3) leptin resistance, brain no longer sensitive to insulin and leptin's effects--most common
4) chronic overnutrition may also causes hypothalamic oxidative stress on ER/mitochondrial damage-->leptin resistance and obesity


What are the 3 controls of body mass?

1) CCK--sends satiety signal when food in tummy, acts indirectly on brain, short-term (meal related)
2) ghrelin--stimulates appetite when tummy empty
3) PYY-36--released in response to food by GI endocrine cells, blood levels remain high between meals (inhibits eating for up to 12 hours)


How are beige adipocytes made?

1) white adipose tissue that has partially become brown adipose tissue--has increased mitochondria and UCP1 levels (uncoupler protein in brown adipose tissue, not white)
2) transition ("browning") occurs after exercise


How does UCP1/uncoupling proteins work?

1) uncoupler pokes holes in mitochondrial membrane so H+ can enter matrix; they don't use ATP-synthase to enter, so no ATP made
2) when UCP1 used, it's called "adaptive thermogenesis", or "nonshivering"--energy released as heat without coupling to ATP synthesis, helps keep body temp
3) BAT (a kind of uncoupler) inversely correlates to BMI***


How is UCP1 transcription regulated?

1) UCP1's proton conductance is activated by fatty acids; when it's cold, BAT sympathetic neurons activate beta-3 adrenergic receptors-->increased lipolysis and free FA-->UCP1 activated
2) transcr also activated by thyroid hormone receptor
3) UCP1 expression may help aid the "browning" process


What anti-obesity drugs are available?

1) Qsymia/locarserin (Belviq) modulate food intake by acting on hypothalamus--side effects are a concern (increased heart rate, etc.)
2) many other drugs (ex. dinitrophenol, thyroid hormone) have been withdrawn due to serious side effects
3) no reliable, safe drug yet--diet and exercise are the best Rx


What's metabolic syndrome (MetS)?

1) also called 'insulin resistance syndrome' or 'pre-diabetes'
2) pre-clinical metabolic alterations commonly associated with obesity
3) includes insulin resistance, dyslipidemia (elevated LDL, low HDL), hyperglycemia, HTN, ***visceral obesity***
4) if any 3 of the above don't change after 3 months of therapeutic "lifestyle" changes, then MetS it is
5) often associated with non-alcoholic hepatic steatosis, sleep apnea, male hypogonadism, female polycystic ovary syndrome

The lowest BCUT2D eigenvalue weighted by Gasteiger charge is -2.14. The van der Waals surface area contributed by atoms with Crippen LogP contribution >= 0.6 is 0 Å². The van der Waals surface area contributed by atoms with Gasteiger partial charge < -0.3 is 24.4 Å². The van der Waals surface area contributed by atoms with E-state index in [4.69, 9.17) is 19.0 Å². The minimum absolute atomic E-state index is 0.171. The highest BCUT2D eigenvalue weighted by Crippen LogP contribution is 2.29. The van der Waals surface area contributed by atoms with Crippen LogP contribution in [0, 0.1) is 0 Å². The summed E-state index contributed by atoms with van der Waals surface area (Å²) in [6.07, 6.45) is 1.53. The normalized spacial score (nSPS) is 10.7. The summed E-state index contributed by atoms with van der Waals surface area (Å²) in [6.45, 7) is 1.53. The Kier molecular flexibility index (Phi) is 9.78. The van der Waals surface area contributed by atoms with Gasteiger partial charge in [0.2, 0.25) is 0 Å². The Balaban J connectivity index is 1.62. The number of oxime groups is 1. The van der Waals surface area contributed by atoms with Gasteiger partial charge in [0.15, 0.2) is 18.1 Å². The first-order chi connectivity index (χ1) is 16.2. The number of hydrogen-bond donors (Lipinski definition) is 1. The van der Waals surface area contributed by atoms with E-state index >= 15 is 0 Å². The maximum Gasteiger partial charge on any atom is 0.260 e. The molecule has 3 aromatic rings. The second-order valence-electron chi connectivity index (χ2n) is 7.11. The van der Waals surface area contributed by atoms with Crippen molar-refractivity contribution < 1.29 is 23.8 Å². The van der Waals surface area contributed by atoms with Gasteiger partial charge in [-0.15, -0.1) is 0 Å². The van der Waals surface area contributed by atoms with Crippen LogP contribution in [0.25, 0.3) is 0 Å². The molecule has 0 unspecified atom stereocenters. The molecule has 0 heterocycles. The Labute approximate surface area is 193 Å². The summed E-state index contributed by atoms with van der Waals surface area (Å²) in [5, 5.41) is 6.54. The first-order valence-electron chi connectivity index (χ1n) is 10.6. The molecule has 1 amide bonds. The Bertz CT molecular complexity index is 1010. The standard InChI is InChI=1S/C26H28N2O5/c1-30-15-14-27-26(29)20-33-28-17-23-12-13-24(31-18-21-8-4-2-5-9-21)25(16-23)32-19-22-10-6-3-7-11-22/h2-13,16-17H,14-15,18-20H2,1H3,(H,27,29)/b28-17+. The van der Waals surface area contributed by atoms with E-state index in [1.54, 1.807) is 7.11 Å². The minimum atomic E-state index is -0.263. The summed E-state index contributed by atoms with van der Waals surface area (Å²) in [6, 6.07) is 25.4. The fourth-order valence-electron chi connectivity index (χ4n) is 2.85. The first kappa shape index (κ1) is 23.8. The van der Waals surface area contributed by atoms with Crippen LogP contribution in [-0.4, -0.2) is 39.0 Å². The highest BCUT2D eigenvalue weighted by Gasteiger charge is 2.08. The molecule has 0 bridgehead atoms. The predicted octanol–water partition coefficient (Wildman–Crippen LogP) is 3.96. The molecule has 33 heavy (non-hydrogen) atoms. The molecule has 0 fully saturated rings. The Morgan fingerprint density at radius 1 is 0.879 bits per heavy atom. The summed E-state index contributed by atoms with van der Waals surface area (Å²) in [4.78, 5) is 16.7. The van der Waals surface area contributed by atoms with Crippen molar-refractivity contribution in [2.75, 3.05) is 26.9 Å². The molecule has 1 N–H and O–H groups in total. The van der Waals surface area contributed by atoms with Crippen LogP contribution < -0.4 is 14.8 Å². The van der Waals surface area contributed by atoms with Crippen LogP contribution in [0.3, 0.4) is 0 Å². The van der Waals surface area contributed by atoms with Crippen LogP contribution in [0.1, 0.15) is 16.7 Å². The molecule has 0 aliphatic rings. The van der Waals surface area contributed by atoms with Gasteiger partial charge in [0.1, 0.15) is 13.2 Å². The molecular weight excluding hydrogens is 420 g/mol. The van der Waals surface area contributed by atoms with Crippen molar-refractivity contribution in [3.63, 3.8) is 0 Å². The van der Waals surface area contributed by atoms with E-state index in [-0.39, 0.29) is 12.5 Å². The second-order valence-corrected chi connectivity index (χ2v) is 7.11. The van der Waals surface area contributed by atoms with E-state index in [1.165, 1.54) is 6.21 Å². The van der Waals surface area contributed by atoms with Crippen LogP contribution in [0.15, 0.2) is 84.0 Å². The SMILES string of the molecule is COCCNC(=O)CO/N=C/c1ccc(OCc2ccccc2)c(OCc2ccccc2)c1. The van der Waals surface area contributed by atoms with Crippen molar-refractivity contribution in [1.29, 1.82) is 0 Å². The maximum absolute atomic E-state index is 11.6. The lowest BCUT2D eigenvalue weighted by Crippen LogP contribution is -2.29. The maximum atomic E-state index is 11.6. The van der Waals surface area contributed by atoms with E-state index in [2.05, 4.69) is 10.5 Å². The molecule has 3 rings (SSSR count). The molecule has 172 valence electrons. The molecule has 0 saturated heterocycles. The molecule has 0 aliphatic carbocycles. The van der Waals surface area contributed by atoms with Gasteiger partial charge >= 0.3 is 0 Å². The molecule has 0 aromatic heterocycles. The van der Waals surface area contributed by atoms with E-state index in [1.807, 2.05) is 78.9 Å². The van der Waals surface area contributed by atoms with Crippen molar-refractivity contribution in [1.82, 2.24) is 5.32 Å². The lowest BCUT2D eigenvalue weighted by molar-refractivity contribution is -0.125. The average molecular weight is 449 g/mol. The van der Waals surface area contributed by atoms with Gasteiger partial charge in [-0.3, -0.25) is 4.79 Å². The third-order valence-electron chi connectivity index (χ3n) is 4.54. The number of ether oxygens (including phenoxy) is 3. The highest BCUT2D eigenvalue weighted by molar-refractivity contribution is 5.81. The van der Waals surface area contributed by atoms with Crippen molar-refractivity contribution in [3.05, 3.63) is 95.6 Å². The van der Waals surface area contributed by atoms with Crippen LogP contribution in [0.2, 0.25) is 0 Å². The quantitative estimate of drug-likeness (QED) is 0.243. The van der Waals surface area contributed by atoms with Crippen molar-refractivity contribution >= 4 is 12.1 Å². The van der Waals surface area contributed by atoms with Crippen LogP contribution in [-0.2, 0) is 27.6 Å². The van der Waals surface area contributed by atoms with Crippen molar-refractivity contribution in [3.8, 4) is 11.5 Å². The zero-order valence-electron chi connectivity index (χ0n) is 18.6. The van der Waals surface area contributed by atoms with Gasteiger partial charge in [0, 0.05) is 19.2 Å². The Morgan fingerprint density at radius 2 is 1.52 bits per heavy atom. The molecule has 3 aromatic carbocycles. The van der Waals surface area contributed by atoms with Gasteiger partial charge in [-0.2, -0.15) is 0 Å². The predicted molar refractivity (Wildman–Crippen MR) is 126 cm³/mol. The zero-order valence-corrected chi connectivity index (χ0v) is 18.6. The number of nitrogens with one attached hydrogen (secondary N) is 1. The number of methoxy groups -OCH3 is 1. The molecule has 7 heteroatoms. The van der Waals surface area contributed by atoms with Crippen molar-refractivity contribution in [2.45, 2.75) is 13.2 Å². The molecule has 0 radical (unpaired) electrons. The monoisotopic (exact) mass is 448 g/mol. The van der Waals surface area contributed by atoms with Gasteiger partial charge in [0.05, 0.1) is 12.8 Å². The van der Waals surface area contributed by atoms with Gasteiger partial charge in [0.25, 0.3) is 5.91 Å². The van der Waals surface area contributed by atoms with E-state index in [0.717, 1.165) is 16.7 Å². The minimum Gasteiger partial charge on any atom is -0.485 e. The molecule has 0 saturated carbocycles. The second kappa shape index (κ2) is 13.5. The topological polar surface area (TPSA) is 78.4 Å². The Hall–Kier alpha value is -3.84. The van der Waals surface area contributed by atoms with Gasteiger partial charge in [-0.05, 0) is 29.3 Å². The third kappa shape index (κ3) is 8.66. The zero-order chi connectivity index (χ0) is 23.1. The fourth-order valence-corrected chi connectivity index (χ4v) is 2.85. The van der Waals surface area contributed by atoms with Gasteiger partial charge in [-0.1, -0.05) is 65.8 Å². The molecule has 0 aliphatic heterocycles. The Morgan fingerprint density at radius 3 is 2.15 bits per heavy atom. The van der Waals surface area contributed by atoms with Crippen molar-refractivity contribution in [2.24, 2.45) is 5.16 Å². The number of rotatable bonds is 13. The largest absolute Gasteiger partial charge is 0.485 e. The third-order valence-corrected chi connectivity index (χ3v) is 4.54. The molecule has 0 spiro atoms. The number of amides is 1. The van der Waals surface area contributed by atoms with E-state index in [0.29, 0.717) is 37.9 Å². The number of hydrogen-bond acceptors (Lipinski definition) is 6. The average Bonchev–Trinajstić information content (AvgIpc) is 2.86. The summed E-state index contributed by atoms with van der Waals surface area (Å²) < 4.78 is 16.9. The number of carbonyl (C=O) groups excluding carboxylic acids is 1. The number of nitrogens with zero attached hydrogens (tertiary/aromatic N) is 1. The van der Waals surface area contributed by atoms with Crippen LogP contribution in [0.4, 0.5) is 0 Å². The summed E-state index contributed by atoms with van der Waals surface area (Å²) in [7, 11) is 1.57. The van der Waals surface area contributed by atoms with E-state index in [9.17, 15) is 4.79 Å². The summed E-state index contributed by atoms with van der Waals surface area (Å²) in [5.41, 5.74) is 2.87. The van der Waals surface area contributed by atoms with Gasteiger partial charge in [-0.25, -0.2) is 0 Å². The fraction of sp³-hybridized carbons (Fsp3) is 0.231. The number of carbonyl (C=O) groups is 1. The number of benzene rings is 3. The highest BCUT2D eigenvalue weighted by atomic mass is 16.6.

What are 2 theories about how visceral obesity causes metabolic syndrome?

1) NEFA increase, which inhibits insulin signaling in muscle/liver
2) adipose tissue increases cytokines, causes inflam, which then impairs insulin signaling


What are the 3 tissues affected by metabolic syndrome? (believed to be caused by something released from adipocytes)

1) skeletal muscle--organ primarily responsible for glucose disposal, glucose uptake impaired
2) liver--postprandial gluconeogenesis and glucose release (liver can't block gluconeogenic enzymes)
3) adipose tissue--doesn't take up glucose, increases lipolysis/releases TGs into blood, releases inflamm cytokines, doesn't release as much adiponectin


Who are the bad guys released from adipose tissue?

1) NEFA--believed that in obese people, NEFA levels exceed the rate of storage--circulating NEFA wreak havoc in muscle/liver-->lipotoxicity
2) macrophages in fat cells also release pro-inflamm cytokines that are thought to promote insulin resistance-->BAD SHIT (too much fat thought to be a stressor on body)
3) NEFA/macrophages in fat cells release 'adipokines', or signaling molecules (in addition to leptin)


How do leptin and adiponectin (released from adipocytes) act in skeletal muscle?

1) promote beta ox and lower lipolysis
2) reduces the levels of free fatty acids and lipotoxicity
3) in contrast to leptin, adiponectin production is reduced in obesity (may help in accumulation of free FAs and insulin resistance)


How does DAG work in all this?

1) DAG derived from FAs, inhibits translocation of GLUT-4 transporters to muscle cell membrane--> prevents glucose to enter cells via insulin signaling-->hyperglycemia
2) DAG also inhibits glycogen synthase and activates gluconeogenic enzymes in liver--> liver releases glucose-->hyperglycemia


What are the 5 main causes of DAG accumulation? (also, rate of FA delivery to tissue exceeds rates of intracellular beta ox)